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Folia Med (Plovdiv). 2009 Oct-Dec;51(4):29-33.

Somatotypological characteristics of children with type 1 diabetes mellitus.

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Department of Anatomy, Histology and Embryology, Medical University Plovdiv, Bulgaria.



Human constitutional types are genetically predetermined and remains constant in their basic features. The type could be changed to a certain extent by environmental factors, diseases and some other factors.


To define the somatotype of children with type 1 diabetes mellitus and compare it to the somatotype of healthy children.


An anthropometrical study was performed in 71 boys and 69 girls with type 1 diabetes. The anthropometric measures including weight, height, corrected contracted arm girth, medial calf girth, triceps brachii, subscapular and suprailiac skinfolds, biepicondylar humerus breadth and biepicondylar femur breadth were taken to determine the somatotype. The somatotypes were determined according to Heath-Carter method (1967). The sample was divided into two age groups for both sexes: from 7 to 12 and from 12 to 18 years. One hundred healthy age-matched boys and girls were used as a control sample in the study.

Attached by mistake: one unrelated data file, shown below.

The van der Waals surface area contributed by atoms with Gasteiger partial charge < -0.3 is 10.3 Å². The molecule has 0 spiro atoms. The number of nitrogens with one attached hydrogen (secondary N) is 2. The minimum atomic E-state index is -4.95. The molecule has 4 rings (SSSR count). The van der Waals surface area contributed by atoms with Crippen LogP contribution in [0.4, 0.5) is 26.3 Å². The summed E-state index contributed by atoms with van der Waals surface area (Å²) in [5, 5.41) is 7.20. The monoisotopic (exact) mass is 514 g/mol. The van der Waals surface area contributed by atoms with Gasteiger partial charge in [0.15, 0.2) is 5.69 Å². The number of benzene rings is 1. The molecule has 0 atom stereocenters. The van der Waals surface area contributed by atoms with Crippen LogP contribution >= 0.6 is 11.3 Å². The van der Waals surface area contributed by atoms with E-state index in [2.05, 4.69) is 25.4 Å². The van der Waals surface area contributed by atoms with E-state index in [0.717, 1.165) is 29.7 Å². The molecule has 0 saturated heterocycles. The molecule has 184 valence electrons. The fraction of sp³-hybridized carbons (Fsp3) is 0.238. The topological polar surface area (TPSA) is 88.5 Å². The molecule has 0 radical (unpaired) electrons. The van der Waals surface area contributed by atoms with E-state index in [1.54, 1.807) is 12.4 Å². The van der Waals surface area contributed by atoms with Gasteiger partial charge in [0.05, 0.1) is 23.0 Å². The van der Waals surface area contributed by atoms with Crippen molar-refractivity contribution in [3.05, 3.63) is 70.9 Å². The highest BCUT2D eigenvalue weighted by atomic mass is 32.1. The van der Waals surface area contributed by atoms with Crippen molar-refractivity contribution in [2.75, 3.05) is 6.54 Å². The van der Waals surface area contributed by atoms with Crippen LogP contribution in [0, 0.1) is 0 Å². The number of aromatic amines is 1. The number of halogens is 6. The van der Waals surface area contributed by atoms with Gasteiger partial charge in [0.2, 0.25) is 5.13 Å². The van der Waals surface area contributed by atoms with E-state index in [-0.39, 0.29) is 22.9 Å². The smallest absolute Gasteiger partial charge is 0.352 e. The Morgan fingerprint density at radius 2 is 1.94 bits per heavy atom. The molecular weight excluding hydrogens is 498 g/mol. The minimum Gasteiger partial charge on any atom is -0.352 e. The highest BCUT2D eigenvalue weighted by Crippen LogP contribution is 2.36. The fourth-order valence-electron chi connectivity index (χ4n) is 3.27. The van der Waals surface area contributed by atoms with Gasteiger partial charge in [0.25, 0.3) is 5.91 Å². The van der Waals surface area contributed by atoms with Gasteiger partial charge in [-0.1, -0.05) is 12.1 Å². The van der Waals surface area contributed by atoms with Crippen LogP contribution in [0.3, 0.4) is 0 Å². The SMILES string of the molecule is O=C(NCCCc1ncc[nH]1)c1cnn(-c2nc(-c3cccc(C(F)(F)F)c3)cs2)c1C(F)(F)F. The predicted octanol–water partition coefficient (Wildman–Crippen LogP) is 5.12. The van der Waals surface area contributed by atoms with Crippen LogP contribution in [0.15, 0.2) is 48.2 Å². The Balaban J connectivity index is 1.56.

The diabetic boys aged 7 - 12 years presented with balanced mesomorph somatotype (endo 2.7-meso 4.8-ecto 2.3), while the healthy boys were with endomorphic mesomorph somatotype (3.4-5.2-2.7). Both the diabetic and healthy boys aged 12-18 years presented with balanced mesomorph somatotype (3.1-4.2-3.5 and 3.4-5.0-3.2, respectively). The somatotype of the diabetic girls aged 7-12 years was balanced mesomorph (3.0-4.2-2.8). The healthy girls of the same age presented with the endomorphic mesomorph (3.7-4.9-2.7). The diabetic girls aged 12-18 years were with mesomorphic endomorph somatotype (4.9-3.7-2.5) and the somatotype of the healthy girls was mesomorph endomorph (4.5-4.1-2.9).


Mesomorphy was dominant in the diabetic and healthy boys. Mesomorphy was dominant in the diabetic and healthy girls aged 7-12 years. In the 12-18 age group endomorphy increased becoming dominant in the diabetic children and equal to mesomorphy in the healthy ones.

[Indexed for MEDLINE]

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